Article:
- Cleveland: Eric Mangini
- Denver: Josh McDaniels
- Indianapolis: Jim Caldwell
- Kansas City: Todd Haley
- New York: Rex Ryan
- Oakland: Tom Cable
But how long will Ryan, Smith and Schwartz stay on this field of high casualties, where economics and sport collide in a high stakes game of chance?
Lewis knows his long tenure gives him no spring break. It only sizzles the frying pan.
Segments of Bengaldom have branded his administration stale after back-to-back losing seasons, three straight years of missing the postseason after winning the 2005 AFC North championship, and no changes on a coaching staff following a year the Bengals finished last in offense for the first time in franchise history.
Lewis's supporters, particularly his boss, point to a devastating spate of injuries in the past two seasons, ranging from Pro Bowl quarterback Carson Palmer's elbow last season to the career-ending injuries of high draft picks David Pollack and Kenny Irons.
"The goals never change," Lewis says. "You want to make the playoffs and win the world championship."
The debate rages: Continuity or what-have you-done-for-me-lately in what has turned into a high-wire technocracy?
Bengals president Mike Brown has always insisted on continuity and is a big believer that change for change sake does more harm than good. He grimaces at the coaching turnover.
No, he doesn't like to pay unemployed coaches. But he's also patient for a reason. He and his father stuck with Sam Wyche after a 4-11 season in 1987 marked Wyche's fourth straight season without a playoff berth and the club was rewarded with two division titles in the next three years.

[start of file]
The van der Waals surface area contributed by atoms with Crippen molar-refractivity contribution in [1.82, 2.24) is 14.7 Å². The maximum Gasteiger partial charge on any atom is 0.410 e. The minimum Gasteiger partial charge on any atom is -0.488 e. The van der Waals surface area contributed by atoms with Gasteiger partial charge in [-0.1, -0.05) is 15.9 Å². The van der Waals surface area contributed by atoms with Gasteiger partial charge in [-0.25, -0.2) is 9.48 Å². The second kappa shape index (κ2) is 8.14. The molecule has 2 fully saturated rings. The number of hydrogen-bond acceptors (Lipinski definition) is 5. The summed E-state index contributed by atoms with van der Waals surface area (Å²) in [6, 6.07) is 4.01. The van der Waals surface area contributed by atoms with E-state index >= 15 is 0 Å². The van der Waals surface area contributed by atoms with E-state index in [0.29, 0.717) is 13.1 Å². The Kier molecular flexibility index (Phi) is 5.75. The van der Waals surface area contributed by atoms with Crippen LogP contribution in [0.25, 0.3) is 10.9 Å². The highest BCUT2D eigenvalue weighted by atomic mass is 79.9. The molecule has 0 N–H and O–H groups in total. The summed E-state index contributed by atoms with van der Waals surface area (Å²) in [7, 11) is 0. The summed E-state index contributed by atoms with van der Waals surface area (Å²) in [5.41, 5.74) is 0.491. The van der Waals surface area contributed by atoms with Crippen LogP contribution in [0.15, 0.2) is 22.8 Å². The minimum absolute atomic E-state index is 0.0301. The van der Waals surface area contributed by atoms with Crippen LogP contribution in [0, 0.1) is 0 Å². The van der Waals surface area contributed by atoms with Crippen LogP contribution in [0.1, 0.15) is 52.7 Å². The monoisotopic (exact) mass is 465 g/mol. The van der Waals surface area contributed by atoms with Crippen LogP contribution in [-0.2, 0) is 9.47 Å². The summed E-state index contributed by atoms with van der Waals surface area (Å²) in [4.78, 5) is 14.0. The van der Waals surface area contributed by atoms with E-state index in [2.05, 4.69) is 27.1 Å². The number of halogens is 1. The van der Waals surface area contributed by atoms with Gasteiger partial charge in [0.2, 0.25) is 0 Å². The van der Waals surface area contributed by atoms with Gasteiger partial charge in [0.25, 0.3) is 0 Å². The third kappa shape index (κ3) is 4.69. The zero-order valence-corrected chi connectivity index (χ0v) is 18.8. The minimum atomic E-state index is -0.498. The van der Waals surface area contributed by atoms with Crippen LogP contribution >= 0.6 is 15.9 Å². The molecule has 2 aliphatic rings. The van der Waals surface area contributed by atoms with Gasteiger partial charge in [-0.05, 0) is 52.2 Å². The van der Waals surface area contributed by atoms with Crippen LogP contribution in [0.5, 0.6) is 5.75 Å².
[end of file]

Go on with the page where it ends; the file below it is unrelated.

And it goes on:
Wyche, and now Fisher and Belichick, provide evidence for patience.
"I think continuity is a plus," Brown said Saturday as he arrived at the meetings. "You need time for people to develop what they're trying to build. We've had to rebuild. We took a few steps back, but I think we're ready to take a few steps forward."
Fisher's 15-year career has been marked by more peaks than valleys, but the 23-9 run of the last two seasons came after a 9-23 stretch. In his first full five seasons with the Oilers/Titans, he won 44 games. He won an AFC title in those five years, but he also had a losing season and three .500 seasons. In his first five, Lewis won 42 games, a division title, and had three .500 seasons.
"To me the ultimate example is Belichick in Cleveland," Brown says. "I don't think these guys are going to disappear. They go someplace else. They're good coaches. The sad fact is only one team can win every year. It's a tough business, but it doesn't mean they didn't do their job. (Lewis) is the same guy we knew when we had some good years with him and I think we can bounce back. I don't think our lack of success last year and the year before is something solely attributable to him. Nor do I feel if someone else was doing it we would have done any better."
In his first five seasons, Lewis won five more games than Belichick did in his first five seasons as head coach of the Browns, 42-37.
"I've had an owner in Mr. (Bud) Adams that believes continuity and stability gives you a chance to be successful," Fisher said Saturday as he checked into the meetings. "Dealing with change year after year is hard. It makes it very difficult. Mr. Adams understands there is going to be difficult years because of injury or (salary) cap situations we put ourselves in. But he's also trusted us to work ourselves out of it."